If people are streaming music or downloading a new game/app over security updates, they need only one thing.

    Education. Forced (a bad experience) or taught common sense.

    Silly that people do that, yet I'm not surprised.


    @Raidur: But, if the only thing they can afford to download would be updates, what is the point of updates? I can imagine that with 1GB cap to update or not update is a decision to take. I have found myself once in that position already (mobile data plans) and I decided not to update my phone and applications and postphone it. Granted, it was not security update, but still, I tried avoid to waist my month cap. If I can do that, I am sure many others will too if cornered with too limited plans.
    15
  • alidan
    sense windows xp, and sense i gained common sense, i havent had a single computer get screwed due to virus or malware.

    i dont think blindly "i have to upgrade because newer is better" is the right mentality to have.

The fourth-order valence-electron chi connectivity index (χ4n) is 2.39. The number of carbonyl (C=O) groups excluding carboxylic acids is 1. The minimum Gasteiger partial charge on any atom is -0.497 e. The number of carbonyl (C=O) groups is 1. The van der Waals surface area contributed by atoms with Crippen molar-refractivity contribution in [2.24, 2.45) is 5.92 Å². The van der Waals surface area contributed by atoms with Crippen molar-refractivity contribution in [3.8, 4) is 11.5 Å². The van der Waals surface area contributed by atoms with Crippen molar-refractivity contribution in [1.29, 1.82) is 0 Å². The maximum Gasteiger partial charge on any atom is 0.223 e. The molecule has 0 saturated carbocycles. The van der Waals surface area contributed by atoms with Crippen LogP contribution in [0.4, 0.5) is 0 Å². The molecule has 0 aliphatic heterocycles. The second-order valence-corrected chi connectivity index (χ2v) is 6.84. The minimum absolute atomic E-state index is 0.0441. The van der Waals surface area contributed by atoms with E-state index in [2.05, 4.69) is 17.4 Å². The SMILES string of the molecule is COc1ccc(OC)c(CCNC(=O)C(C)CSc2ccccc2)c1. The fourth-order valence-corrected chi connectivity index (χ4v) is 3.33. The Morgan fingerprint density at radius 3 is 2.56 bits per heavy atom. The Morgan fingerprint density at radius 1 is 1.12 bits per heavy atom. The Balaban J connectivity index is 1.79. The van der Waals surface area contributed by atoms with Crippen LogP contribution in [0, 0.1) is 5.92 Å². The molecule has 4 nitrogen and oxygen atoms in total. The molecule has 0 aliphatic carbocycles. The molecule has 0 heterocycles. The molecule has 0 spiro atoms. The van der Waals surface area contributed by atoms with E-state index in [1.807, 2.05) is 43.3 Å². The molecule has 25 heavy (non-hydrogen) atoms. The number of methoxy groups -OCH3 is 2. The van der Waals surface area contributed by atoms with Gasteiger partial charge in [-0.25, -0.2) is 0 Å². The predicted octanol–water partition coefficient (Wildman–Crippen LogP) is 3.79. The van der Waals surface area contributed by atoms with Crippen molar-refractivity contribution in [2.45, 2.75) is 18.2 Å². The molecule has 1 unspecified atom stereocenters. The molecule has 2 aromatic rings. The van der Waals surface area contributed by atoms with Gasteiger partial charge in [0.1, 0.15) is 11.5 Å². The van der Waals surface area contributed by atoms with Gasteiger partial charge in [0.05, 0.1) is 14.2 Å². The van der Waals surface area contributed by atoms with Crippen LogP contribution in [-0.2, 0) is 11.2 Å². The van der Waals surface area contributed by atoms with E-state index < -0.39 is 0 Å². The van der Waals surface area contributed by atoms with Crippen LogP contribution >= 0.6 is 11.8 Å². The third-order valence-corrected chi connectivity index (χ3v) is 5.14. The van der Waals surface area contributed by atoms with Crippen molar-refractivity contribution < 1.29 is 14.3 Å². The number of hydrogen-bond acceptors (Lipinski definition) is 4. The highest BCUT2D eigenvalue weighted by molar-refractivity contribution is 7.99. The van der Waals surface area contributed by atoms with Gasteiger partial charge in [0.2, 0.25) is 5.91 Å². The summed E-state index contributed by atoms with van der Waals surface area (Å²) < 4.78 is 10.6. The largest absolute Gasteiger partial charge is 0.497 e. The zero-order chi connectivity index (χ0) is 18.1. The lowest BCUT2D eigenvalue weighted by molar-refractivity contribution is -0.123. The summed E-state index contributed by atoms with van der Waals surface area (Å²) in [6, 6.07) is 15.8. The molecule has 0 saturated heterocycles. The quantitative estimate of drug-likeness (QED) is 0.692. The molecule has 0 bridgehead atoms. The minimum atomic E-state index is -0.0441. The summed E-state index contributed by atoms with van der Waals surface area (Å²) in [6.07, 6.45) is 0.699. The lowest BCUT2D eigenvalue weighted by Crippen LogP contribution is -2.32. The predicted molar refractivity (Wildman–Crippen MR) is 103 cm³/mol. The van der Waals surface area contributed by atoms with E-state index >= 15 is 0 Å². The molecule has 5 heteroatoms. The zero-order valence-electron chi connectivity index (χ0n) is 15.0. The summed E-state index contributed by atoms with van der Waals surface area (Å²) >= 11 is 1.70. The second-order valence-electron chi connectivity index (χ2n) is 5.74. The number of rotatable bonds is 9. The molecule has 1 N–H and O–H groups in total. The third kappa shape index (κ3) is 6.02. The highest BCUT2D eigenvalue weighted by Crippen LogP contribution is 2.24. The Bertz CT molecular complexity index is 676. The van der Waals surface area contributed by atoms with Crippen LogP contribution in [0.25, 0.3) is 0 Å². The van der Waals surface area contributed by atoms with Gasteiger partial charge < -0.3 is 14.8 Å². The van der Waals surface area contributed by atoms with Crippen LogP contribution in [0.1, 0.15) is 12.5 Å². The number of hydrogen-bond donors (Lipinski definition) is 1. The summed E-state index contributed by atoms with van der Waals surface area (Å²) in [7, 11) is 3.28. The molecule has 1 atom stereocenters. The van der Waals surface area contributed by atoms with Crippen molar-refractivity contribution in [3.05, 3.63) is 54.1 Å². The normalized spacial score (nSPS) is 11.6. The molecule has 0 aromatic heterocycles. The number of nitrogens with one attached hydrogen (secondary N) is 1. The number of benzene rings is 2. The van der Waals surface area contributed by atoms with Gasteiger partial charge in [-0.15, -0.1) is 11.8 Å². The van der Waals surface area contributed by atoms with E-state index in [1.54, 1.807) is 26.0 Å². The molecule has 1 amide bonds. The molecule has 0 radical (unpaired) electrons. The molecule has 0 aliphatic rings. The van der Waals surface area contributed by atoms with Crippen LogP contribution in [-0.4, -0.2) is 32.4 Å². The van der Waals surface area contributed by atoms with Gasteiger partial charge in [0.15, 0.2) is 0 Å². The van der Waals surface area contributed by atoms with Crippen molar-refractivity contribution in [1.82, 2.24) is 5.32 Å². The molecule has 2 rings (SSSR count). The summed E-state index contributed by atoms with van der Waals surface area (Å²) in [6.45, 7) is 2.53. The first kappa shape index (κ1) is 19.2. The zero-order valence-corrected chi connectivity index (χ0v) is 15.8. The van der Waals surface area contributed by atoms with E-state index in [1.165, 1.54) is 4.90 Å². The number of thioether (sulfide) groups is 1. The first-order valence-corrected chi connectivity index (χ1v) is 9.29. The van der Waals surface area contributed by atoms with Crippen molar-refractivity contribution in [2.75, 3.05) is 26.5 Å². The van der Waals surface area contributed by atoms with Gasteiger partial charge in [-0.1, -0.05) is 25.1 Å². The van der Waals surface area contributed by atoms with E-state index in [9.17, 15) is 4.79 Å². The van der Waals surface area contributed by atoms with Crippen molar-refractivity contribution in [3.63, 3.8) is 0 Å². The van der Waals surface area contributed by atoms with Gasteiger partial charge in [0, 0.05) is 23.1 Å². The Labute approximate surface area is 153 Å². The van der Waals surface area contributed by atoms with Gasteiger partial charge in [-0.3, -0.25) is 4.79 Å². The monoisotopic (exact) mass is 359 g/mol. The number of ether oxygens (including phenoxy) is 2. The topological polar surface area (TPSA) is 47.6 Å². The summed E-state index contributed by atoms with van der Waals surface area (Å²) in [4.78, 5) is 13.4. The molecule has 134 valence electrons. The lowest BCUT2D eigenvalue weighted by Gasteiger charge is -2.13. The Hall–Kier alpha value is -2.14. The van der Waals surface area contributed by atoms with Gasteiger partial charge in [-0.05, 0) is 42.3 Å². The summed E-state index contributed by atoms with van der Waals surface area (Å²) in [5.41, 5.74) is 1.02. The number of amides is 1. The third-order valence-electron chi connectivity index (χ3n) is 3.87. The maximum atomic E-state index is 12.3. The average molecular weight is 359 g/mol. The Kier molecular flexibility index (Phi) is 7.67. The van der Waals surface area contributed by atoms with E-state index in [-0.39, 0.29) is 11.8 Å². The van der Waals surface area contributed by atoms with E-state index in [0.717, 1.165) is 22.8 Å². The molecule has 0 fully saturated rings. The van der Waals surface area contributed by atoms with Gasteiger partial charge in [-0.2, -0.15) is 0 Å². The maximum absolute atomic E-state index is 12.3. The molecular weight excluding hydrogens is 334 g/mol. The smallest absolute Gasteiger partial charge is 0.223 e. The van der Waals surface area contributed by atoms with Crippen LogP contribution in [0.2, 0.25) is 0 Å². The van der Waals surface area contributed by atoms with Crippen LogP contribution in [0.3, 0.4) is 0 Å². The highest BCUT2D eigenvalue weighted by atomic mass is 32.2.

take a video game i have, disgaea 3, i have an older version of the core game because of this.
    there is a world with a 1/3 chance of spawning a clone
    you use an item with a 1/10 chance of duping the clone item
    so this adds length to the game artificially,
    keep in mind this is very end game maxing characters im talking about.
    a patch came out, and made that 1/3 chance to a every round there is a clone.
    a patch after that took that away.
    so i never "upgraded"
    again, keep in mind this is very end game character maxing, something that can take up to 30 hours for each character. the difference that made is just speeding the process up.

    there is also software i use, acdsee, that doesn't play nice with amd cards... every few amd driver versions it breaks panning speed, every few versions it fixes it. so what do i do? i find a version that works, and unless something is broken, i don't upgrade, in one case for over a year.

    blindly upgrading can land you with a downgrade and a hell of a hard time getting the old version back.
    -7